The Zoomer Report: Two Diets

Here’s some more evidence that eating a big breakfast can lead to weight

A study, presented at the Endocrine Society’s annual meeting in San
Francisco, tested two low-calorie diets to see which one did a better job at
helping people drop pounds and keep them off.

Ninety-four obese and physically inactive women followed either a 1,085-calorie,
very low-carbohydrate diet or a 1,240-calorie, modified-carbohydrate “big
breakfast” diet. The big breakfast included milk, lean meat, cheese, whole-grain
bread, added fat, even a little chocolate or candy.

At four months, women on the low-carbohydrate diet lost, on average, 28 pounds
and the big-breakfast dieters shed 23 pounds.

But after eight months the situation had reversed. The low-carb dieters regained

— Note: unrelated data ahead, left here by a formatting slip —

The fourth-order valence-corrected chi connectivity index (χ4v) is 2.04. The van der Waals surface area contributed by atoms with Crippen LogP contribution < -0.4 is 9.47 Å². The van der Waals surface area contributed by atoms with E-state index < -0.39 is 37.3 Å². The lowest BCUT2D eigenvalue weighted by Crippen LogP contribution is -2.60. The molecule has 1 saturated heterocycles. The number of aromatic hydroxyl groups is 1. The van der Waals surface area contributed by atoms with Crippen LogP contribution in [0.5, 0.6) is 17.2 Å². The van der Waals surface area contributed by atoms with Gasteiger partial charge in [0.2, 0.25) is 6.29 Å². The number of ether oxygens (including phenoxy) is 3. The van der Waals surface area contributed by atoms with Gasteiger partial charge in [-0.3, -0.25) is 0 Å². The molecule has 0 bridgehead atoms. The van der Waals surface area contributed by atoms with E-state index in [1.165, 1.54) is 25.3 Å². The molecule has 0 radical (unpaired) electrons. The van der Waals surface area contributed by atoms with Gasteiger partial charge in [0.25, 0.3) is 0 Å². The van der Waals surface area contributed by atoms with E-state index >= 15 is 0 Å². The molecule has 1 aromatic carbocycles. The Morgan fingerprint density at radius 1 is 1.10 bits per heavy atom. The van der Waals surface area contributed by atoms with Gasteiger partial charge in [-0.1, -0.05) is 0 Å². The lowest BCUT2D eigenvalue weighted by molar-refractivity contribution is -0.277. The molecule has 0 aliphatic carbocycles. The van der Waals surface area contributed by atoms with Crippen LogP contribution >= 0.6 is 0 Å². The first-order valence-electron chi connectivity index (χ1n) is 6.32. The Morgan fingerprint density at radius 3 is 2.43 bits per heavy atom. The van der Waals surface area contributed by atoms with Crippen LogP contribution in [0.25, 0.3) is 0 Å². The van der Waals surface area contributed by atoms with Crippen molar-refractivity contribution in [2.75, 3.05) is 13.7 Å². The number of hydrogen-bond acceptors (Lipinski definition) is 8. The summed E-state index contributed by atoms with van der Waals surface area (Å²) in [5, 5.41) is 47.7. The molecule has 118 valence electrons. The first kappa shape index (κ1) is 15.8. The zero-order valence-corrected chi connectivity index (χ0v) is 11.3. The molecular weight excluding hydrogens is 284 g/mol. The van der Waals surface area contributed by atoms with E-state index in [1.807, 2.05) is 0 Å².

about 18 pounds, while the big-breakfast eaters continued to shed weight, losing
a further 16.5 pounds. The researchers theorize that eating a big breakfast
works because it helps maintain higher levels of the brain chemical serotonin,
which is thought to play a key role in regulating carbohydrate intake.

Photo © Liang


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About The Zoomer Report

Libby ZnaimerLibby Znaimer, a prominent Canadian journalist specializing in business, politics, and lifestyle issues, is producer and host of The Zoomer Report, a special feature on topics of interest to baby boomers and the 50+. It covers everything from health and wealth to leisure and volunteerism, from the special vantage point of the generation that has changed society in its wake.

Ms. Znaimer is also Vice-President of News and Information for Classical 96.3FM and AM740. Her first book, “In Cancerland – Living Well Is The Best Revenge” – was published in October 2007 by Key Porter.

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